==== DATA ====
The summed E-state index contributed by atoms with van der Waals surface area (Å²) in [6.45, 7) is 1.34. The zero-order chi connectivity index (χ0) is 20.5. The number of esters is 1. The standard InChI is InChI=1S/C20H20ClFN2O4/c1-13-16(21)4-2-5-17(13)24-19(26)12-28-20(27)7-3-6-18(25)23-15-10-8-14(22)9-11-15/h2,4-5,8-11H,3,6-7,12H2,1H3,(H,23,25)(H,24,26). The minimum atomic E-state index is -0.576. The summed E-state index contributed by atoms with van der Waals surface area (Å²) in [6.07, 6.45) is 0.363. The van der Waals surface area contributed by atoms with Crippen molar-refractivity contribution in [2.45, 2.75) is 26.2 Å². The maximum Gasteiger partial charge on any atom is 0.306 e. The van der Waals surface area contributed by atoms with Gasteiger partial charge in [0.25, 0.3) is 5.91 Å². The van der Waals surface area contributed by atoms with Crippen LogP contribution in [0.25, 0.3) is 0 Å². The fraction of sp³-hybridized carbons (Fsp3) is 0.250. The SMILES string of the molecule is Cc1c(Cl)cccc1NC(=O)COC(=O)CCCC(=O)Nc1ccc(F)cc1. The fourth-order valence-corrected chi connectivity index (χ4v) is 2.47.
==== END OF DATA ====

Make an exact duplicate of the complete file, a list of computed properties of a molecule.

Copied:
The summed E-state index contributed by atoms with van der Waals surface area (Å²) in [6.45, 7) is 1.34. The zero-order chi connectivity index (χ0) is 20.5. The number of esters is 1. The standard InChI is InChI=1S/C20H20ClFN2O4/c1-13-16(21)4-2-5-17(13)24-19(26)12-28-20(27)7-3-6-18(25)23-15-10-8-14(22)9-11-15/h2,4-5,8-11H,3,6-7,12H2,1H3,(H,23,25)(H,24,26). The minimum atomic E-state index is -0.576. The summed E-state index contributed by atoms with van der Waals surface area (Å²) in [6.07, 6.45) is 0.363. The van der Waals surface area contributed by atoms with Crippen molar-refractivity contribution in [2.45, 2.75) is 26.2 Å². The maximum Gasteiger partial charge on any atom is 0.306 e. The van der Waals surface area contributed by atoms with Gasteiger partial charge in [0.25, 0.3) is 5.91 Å². The van der Waals surface area contributed by atoms with Crippen LogP contribution in [0.25, 0.3) is 0 Å². The fraction of sp³-hybridized carbons (Fsp3) is 0.250. The SMILES string of the molecule is Cc1c(Cl)cccc1NC(=O)COC(=O)CCCC(=O)Nc1ccc(F)cc1. The fourth-order valence-corrected chi connectivity index (χ4v) is 2.47.